MSF continues medical consultations and provides body bags in Aceh
3 January 2005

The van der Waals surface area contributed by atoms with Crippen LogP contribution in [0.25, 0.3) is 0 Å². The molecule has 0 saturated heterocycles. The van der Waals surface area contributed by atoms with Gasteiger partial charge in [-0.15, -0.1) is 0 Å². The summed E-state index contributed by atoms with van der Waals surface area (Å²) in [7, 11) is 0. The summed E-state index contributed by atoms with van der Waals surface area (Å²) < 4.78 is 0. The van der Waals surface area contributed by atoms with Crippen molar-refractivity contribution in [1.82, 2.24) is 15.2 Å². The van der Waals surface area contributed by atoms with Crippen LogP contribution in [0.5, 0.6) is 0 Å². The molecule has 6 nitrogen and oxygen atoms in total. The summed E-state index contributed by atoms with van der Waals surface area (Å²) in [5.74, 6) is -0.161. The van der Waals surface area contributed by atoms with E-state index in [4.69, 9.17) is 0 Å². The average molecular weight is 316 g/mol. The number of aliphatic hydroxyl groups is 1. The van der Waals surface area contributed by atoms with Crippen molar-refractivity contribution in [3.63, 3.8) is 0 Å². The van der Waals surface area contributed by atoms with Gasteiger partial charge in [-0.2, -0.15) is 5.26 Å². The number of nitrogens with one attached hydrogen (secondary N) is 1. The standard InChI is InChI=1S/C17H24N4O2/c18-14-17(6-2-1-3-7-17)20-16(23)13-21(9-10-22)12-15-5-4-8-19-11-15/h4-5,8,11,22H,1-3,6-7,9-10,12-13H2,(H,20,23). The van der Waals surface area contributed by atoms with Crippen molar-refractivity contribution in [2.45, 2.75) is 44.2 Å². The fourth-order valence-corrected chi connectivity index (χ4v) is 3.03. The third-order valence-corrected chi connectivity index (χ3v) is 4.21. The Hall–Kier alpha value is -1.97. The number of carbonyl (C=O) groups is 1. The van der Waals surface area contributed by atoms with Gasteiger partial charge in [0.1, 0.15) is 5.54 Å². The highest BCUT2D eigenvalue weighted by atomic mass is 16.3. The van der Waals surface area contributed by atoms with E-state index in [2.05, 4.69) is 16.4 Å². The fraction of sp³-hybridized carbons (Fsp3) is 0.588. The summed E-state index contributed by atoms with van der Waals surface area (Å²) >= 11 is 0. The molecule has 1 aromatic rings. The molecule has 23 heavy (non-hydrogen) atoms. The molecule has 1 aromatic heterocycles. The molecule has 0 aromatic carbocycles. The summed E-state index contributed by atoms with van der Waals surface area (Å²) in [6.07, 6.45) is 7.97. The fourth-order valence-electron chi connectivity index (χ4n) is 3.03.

MSF yesterday returned by helicopter to Lhok Timon along the west coast of the Aceh Province of Northern Sumatra to provide medical consultations. Following the tsunami, only 1,270 people of the original population of 3,200 are still in the village. Those remaining have been living on coconuts and have been reduced to eating their livestock. Unfortunately, due to the lack of lighters and matches to start a fire, many have been unable to cook their meat properly. The result is that diarrhoea is one of the main three pathologies being treated by MSF doctors. Wounds and respiratory tract infections are also common. As in the previous days, MSF has been providing mental trauma counselling on the spot to help people cope with their loss and anxiety. From nearby Calang, MSF took two people back to Banda Aceh in their helicopter for hospitalization: one is a 14-year old girl with an acute open arm wound, the other a man of 45 with a hole in his chest. Medical consultations in Cot Keung, Banda Aceh, also continued, with two teams providing 184 consultations. Faced with a lack of clean water, the MSF water and sanitation team has set up a five cubic metre water bladder to provide for a population of 1,700 in the Depkes Building in Cik Di Tiro (Banda Aceh). A newly-constructed washing area in the location opened on Sunday. Despite advances, corpses still remain in the streets of Banda Aceh. MSF has provided 217 body bags (with another 230 to follow today) to the Indonesian soldiers and civilian volunteers who have been dealing with this particular task for almost a week. In addition, MSF is going to install disinfection points for these workers and will train the staff of the Indonesian Red Crescent in the coming days. An assessment team has also been dispatched to villages east of Banda Aceh. In the district of Sigli, there are around 12,000 people displaced and local organisations are providing medical care. The lower part of Sigli has been completely destroyed. The team also went to Batee, west of Sigli, when there are serious concerns about the state of water supply and sanitation. The team will return to the east coast tomorrow. On Sunday, a team brought in 40 tonnes of supplies which includes medical materials, drugs, water and sanitation materials and food items, in addition to the 79 tonnes of supplies that has also arrived in recent days. MSF has 17 international and 25 Indonesian staff working in Aceh.